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Monday, 10 May 2010

Is Fufu a Suitable Topic for the Internet?















Imagine you're on a trip to Koforidua, Ghana, and you want to visit the best local fufu bar. How would you find out the best bar without asking someone? How would you get there?

Just as the above scenario is difficult to resolve, so is the business of finding relevant Ghanaian content on the Internet. I've had the experience of sifting through scores and scores of websites on occasion without finding the desired information that I sought. Dorothy Gordon, Director -General of Kofi Annan Centre of Excellence in ICT, addressed this issue during the recently held Citi FM-Google Ghana conference on Internet bandwidth.

Dorothy's submission sparked three lingering questions on my mind:

1. What importance do Ghanaians place on playing the lead role in developing, uploading and accurately representing local information online?

2. How can Ghanaian culture and languages be effectively expressed within the context of 21st century web culture?

3. In what ways are Ghanaian businesses exploiting the web as a powerful communication channel to reach their customers?

These questions apply to the rest of Africa as they do to Ghana. If you have some answers or an opinion on any of the issues, please don't hesitate to let us know. Over to you!

7 comments:

  1. Want people to get online here in Ghana? Do these in no particular order
    1. There should be consistent power supply
    2. There should be affordable bandwidth
    3. Educate people on the marginal benefit of getting online
    4. Massively overhaul the educational system- especially at the tertiary level- for World 2.0
    5. Encourage the use of Free and Open Source Software
    Those are my two cents!

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  2. I once attended a seminar by google ghana where we were taught how to use google products such as google maps, google earth etc to map out certain locations in our locality and adding them onto a larger map on the net. I think this is a way of solving this problem.

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  3. @Ghabuntu, thanks for your great points. I agree they'll help get more Ghanaians online. The point about overhauling education is very important as even students at the tertiary level in Ghana are largely ineffective with technology usage.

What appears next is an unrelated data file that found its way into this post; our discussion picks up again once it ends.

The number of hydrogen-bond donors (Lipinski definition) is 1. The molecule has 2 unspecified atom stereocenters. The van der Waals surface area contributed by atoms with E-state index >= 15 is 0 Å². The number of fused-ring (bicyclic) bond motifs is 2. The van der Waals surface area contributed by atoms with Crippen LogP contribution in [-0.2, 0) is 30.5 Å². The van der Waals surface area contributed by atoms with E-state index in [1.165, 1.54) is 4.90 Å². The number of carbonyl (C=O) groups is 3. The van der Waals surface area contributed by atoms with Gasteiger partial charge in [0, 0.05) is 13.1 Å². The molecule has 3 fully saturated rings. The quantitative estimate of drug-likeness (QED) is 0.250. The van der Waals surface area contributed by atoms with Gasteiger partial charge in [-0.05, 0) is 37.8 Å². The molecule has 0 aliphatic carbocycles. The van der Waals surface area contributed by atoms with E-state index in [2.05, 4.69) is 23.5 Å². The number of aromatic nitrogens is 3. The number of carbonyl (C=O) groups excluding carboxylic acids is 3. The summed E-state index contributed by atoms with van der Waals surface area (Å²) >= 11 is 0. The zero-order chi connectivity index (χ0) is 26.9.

I also think it'd be great to introduce IT, especially web tools at at say Junior High school level to get them really interested, thus "catching them young." Great points man.

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  4. @NFA indeed, such initiatives will gradually help folks to be active contributors and not just consumers of web content. Locally, people can get more knowledge by being involved in groups/events such as GhanaBlogging G-TUG and BarCamp .

    An easy option is to tweet. In just 140 characters, you get to tell the world what you're about. The GH hastag #fufugang and #onlyinghana are doing really well in the tweetosphere.

    It's also interesting how FOSS is a recurring theme of these discussions.

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  5. The whole "ict will change ghana" for the better is an extremely idealistic notion. Now don't get me wrong, I'm an avid tech user/guru depending on what you think.
    I just think its too much of a warm glow effect.
    There are other more mundane issues we have to take care of such as:

    1. Poverty.
    2. Illiteracy.
    3. Lack of a creativity-friendly mainstream thinking culture.
    4 An education system which promotes mediocrity.
    5. Lack of constant power supply.
    6. Food. (microchips are not potato chips, or instant food) .
    7.Insanely complicated regulations and taxes, combined with high costs of doing pretty much anything.
    8. Our own unique blend of elitism and corruption which means, an International School" will be provided with 50+ computers, whilst a less "privileged school" is not even getting the benefits of the "school feeding program."

    I could go on, but my point is simply this, we should not fall prey to the idea that ICT is a cure all for Ghana's developmental problems. As a tool for development... sure, why not. After all it makes perfect sense for us to join the world at its current level of progression. ie. Information Age. But every other one of our problems will have to be solved with their own unique solutions, and whichever aspect of technology is appropriate.

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  6. @pkwoode, great ponts! ICT is only a tool for development and it must be pursued viz-a-viz other core areas to bring about the much needed change we're looking for in GH.

    However it must be noted that ICT is a very effective change agent, that makes it a really special tool to use. I say this for two reasons: 1. Relative low cost of implementation-you only need to get a computer and an internet connection to get going. 2. Social media helps to amplify efforts in other areas so that we're able to reach a wider audience.

    We digress. So the question we're really trying to answer is whether there is any relevance in getting Ghanaian content on the web. I think there is.

    Thanks for your insightful input, sir.

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